Giving Thanks

Tut Riddick quote  The first time I saw Amos Kennedy’s letterpress poster print containing the quote “How can you know Jesus when you can’t write a Thank You note?” I knew it belonged on my wall. The quote is attributed to Mobile-based artist-collector (and sage) Tut Riddick and it had immediate resonance with me.

I am from perhaps one of the last generations of school children who were trained in the art of writing letters and thank you notes, business letters, and other forms of civilized correspondence. I was taught these things in elementary school. These skills were not taught as stuffy “etiquette” lessons but as basics for polite and successful living. I listened and learned the lesson well. Even during my rebellious authority-flouting years I understood the necessity of properly thanking people for kindnesses and generosity and, once learned, these are habits that never fade away. (Perhaps I was some sort of a Junior Leaguer in a previous life since all Junior League joke punchlines seem to hinge on the writing of thank you notes.)

The late George Carlin had a whole routine about phrases he considered to be oxymorons – “military intelligence,” “business ethics,” “jumbo shrimp,” and “young Republicans” were on Carlin’s list, as I recall. I might put “compassionate conservative” in the category.

And these days, I would suggest adding “social media.”

The interaction done under the label of “social media” seems too often to be the death of appropriate social engagement and courteous exchange. Things done in the interest of saving time too often come across as thoughtless and inconsiderate. I don’t fault the technology for this. Instead, I fault the users who use social media as an excuse to take shortcuts and minimize opportunities for true meaningful contact. I suspect that if more people realized that the same rules that apply to effective written communication apply to online media, we would see less of a decline in essential communication skills. This is an ongoing concern for me as a teacher, as a reader, and as a writer.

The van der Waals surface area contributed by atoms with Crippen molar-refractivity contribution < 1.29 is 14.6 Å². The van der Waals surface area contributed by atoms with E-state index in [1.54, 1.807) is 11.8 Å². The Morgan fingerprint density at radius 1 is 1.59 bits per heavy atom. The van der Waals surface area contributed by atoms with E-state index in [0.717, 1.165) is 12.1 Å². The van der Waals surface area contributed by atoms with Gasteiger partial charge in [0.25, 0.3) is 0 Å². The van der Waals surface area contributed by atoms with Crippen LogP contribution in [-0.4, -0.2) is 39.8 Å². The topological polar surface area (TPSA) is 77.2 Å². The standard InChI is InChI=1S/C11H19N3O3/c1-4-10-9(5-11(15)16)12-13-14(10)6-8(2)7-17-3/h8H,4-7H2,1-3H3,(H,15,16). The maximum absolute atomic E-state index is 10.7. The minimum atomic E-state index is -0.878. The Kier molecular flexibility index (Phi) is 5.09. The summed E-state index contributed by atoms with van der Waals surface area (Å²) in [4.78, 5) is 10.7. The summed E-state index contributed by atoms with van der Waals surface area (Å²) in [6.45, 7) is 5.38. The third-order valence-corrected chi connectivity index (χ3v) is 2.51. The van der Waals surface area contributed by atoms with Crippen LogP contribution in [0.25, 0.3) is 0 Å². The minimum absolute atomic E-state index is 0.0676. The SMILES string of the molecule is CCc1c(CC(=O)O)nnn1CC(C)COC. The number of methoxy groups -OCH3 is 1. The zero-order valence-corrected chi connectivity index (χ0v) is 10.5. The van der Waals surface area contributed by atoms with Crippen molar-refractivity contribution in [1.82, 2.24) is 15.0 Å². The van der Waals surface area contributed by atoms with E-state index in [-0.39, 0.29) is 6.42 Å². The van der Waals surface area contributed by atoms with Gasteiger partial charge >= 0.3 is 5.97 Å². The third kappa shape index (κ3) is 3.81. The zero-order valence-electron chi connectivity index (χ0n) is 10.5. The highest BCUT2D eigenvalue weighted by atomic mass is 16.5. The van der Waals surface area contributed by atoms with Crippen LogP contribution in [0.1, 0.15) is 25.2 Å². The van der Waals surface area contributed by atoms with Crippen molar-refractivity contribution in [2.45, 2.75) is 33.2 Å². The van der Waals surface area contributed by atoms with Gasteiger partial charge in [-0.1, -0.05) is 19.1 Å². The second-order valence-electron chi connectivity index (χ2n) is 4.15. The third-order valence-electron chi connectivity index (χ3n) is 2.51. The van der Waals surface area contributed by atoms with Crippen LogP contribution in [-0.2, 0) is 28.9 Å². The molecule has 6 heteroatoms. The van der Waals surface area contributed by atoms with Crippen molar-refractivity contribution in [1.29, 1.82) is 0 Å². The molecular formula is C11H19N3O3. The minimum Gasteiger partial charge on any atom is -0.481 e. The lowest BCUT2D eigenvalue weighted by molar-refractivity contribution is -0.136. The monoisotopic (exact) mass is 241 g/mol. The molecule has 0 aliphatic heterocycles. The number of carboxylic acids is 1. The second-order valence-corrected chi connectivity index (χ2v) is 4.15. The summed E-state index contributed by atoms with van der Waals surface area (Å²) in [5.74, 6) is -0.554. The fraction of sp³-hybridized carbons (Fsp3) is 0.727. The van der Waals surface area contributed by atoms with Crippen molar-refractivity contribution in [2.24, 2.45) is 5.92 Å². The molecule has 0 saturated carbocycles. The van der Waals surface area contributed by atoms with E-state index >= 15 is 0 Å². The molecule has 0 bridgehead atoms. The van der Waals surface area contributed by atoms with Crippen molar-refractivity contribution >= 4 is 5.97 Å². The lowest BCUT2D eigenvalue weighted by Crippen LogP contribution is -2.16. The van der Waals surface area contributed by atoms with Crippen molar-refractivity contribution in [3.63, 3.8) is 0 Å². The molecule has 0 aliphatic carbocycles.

One can be literate and courteous through social media outlets but too often those who depend on such outlets for their primary social contact rely on shortcuts, sub-literate constructions, and curtness bordering on rudeness. Or they forward a cute cat picture or something someone else said and think that they’ve made social contact.

Over the years, my stock reply when I was asked why I don’t have a Facebook account was “because I’m an adult.” Nowadays my students scoff at the mention of Facebook; they’ve all moved on and see Facebook as the domain of their parents and grandparents. I can’t say I was ahead of the trend – I was just totally disinterested.

But even with the preponderance of media outlets, I don’t know anyone who doesn’t still appreciate a thoughtful handwritten “thank you” note or letter, even if they can’t muster the wherewithal to write one themselves. The irony is, whenever somebody tells me they don’t have “the time” to write thank you notes, I am thinking that it doesn’t really take that much time. I can usually get a proper thank you written and posted in under five minutes.

I make a point of having good stationery and postage stamps on hand and when the occasion arises for a thank you note to be sent, I try to get it written and posted within 24 hours (otherwise, like most everybody else, I will forget about it). Only a few sentences are needed; say enough to let the recipient know that you know why and to whom you are writing. Simple and succinct is fine.

It’s a civilized and gracious thing to do and I guarantee you’ll feel good when you do it. Even better, the recipient will value and remember the gesture and may even pass it on.

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